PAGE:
Wednesday, 12 July 2017 Climate and the redistribution of life in the sea

Climate and the redistribution of life in the sea

ST. PETERSBURG, FL - Marine organisms are affected by increasing temperatures and by declining oxygen and pH levels associated with changes in the global climate.  Dr. Brad Seibel and fellow researchers seek to better understand how these changes affect unique as well as commercially important species in the oceans and to eventually map critical areas of depleted oxygen concentrations. 

Squids are an interesting group of organisms in that they have extremely high metabolic requirements yet they are also incredibly sensitive to oxygen concentrations in the water column because their bodies are constrained in how they are able to utilize oxygen.  They circumvent the issue by resting when at depth to decrease their metabolic rate. 

Working especially with the jumbo squid (Dosidicus gigas), one of Dr. Seibel’s research projects follows changes in the distribution of this species due to climate effects on temperature, oxygen and pH.  What regions of the ocean, as well as to what depth ranges these squids will migrate is of great interest.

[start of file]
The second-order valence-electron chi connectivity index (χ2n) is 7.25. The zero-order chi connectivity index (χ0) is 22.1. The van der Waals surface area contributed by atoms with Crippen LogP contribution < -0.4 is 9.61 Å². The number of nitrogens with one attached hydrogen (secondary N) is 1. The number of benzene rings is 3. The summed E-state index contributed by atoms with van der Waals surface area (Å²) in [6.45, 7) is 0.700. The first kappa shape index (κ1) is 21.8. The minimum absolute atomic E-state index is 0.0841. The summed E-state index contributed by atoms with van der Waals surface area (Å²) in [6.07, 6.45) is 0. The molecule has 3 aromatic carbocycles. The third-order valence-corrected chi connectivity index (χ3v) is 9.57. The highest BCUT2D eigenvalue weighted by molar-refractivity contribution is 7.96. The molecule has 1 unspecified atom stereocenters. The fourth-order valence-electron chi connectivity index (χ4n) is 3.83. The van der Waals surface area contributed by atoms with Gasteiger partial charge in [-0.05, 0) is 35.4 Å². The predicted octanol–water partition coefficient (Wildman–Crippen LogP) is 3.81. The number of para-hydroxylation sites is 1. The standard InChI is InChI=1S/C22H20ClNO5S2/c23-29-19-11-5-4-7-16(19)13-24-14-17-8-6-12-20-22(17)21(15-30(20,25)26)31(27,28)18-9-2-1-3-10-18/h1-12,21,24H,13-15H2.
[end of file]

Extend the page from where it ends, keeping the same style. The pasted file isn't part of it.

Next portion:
Dosidicus gigas swims in a flow tunnel. Credit: Stephani Gordon, Open Boat Films.


Another project focuses on zooplankton, small organisms near the base of the food chain that feed on phytoplankton and smaller zooplankton.  These tiny organisms are more efficient than squid at extracting oxygen but also show signs of migration related to the changing climate, especially vertical migration in which they seek higher oxygen concentrations at shallower depths. 

A third project looks at black sea bass, longfin squid and spiny dogfish sharks, three commercially important species in the northeastern U.S.  Flow chambers allow researchers to measure metabolic rates while the organism is swimming against a current and while at rest in order to determine its total metabolic scope.  An optimal aerobic scope exists at a certain temperature, above which activity, growth, and reproduction will suffer.

In addition to studying specific effects on organisms, Dr. Seibel and his group plan to map areas of low oxygen, called Oxygen Minimum Zones, which they have found to occur at finer spatial scales than was previously understood.